From 1999 to 2001, Reddy was a cochair of the President's Information Technology Advisory Committee (PITAC).

The President's Council of Advisors on Science and Technology (PCAST) took over PITAC in 2005.

Reddy was the president of the American Association for Artificial Intelligence (AAAI) from 1987 to 1989.

The AAAI has been renamed the Association for the Advancement of Artificial Intelligence, recognizing the worldwide character of the research community, which began with pioneers like Reddy.

The former logo, acronym (AAAI), and purpose have been retained.

Artificial intelligence, or the study of giving intelligence to computers, was the subject of Reddy's research.

He worked on voice control for robots, speech recognition without relying on the speaker, and unlimited vocabulary dictation, which allowed for continuous speech dictation.

Reddy and his collaborators have made significant contributions to computer analysis of natural sceneries, job oriented computer architectures, universal access to information (a project supported by UNESCO), and autonomous robotic systems.

Reddy collaborated on Hearsay II, Dragon, Harpy, and Sphinx I/II with his coworkers.

The blackboard model, one of the fundamental concepts that sprang from this study, has been extensively implemented in many fields of AI.

Reddy was also interested in employing technology for the sake of society, and he worked as the Chief Scientist at the Centre Mondial Informatique et Ressource Humaine in France.

He aided the Indian government in the establishment of the Rajiv Gandhi University of Knowledge Technologies, which focuses on low-income rural youth.

He is a member of the International Institute of Information Technology (IIIT) in Hyderabad's governing council.

IIIT is a non-profit public-private partnership (N-PPP) that focuses on technological research and applied research.

He was on the board of directors of the Emergency Management and Research Institute, a nonprofit public-private partnership that offers public emergency medical services.

EMRI has also aided in the emergency management of its neighboring nation, Sri Lanka.

In addition, he was a member of the Health Care Management Research Institute (HMRI).

HMRI provides non-emergency health-care consultation to rural populations, particularly in Andhra Pradesh, India.

In 1994, Reddy and Edward A. Feigenbaum shared the Turing Award, the top honor in artificial intelligence, and Reddy became the first person of Indian/Asian descent to receive the award.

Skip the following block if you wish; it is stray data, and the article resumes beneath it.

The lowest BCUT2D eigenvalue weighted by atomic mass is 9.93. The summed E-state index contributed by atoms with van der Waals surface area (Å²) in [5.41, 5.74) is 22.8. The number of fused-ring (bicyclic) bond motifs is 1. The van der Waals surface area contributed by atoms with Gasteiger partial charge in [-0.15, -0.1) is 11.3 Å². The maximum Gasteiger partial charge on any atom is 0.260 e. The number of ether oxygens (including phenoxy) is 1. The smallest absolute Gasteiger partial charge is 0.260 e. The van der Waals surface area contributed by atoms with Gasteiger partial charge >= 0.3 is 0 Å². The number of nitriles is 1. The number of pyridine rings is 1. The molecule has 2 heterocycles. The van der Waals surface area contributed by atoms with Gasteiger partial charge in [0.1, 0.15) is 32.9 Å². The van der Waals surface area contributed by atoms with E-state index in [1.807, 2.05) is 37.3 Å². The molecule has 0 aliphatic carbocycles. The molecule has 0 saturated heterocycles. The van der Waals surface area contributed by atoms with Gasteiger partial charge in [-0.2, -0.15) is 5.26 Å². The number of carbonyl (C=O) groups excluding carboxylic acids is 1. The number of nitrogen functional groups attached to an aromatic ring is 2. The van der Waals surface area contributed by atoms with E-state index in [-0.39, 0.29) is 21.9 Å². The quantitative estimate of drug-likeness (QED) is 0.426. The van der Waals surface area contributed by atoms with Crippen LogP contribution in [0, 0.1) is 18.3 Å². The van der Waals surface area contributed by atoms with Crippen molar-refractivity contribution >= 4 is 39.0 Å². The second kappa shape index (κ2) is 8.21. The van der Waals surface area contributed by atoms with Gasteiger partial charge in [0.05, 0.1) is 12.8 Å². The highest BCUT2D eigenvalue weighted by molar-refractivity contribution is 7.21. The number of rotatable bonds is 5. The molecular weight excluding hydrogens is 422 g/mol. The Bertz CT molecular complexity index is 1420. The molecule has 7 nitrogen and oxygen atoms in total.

In 1991, he received the IBM Research Ralph Gomory Fellow Award, the Okawa Foundation's Okawa Prize in 2004, the Honda Foundation's Honda Prize in 2005, and the Vannevar Bush Award from the United States National Science Board in 2006.

Reddy has received fellowships from the Institute of Electronic and Electrical Engineers (IEEE), the Acoustical Society of America, and the American Association for Artificial Intelligence, among other prestigious organizations.

~ Jai Krishna Ponnappan

Find Jai on Twitter | LinkedIn | Instagram

You may also want to read more about Artificial Intelligence here.

See also: 

Autonomous and Semiautonomous Systems; Natural Language Processing and Speech Understanding.

References & Further Reading:

Reddy, Raj. 1988. “Foundations and Grand Challenges of Artificial Intelligence.” AI Magazine 9, no. 4 (Winter): 9–21.

Reddy, Raj. 1996. “To Dream the Possible Dream.” Communications of the ACM 39, no. 5 (May): 105–12.

Artificial Intelligence - What Is The Advanced Soldier Sensor Information Systems and Technology (ASSIST)?


Soldiers are often required to do missions that may take many hours and are quite stressful.

Soldiers are requested to write a report detailing the most significant events that occurred once a mission is completed.

This report is designed to collect information about the environment and local/foreign people in order to better organize future operations.

Soldiers often offer this report primarily based on their memories, still photographs, and GPS data from portable equipment.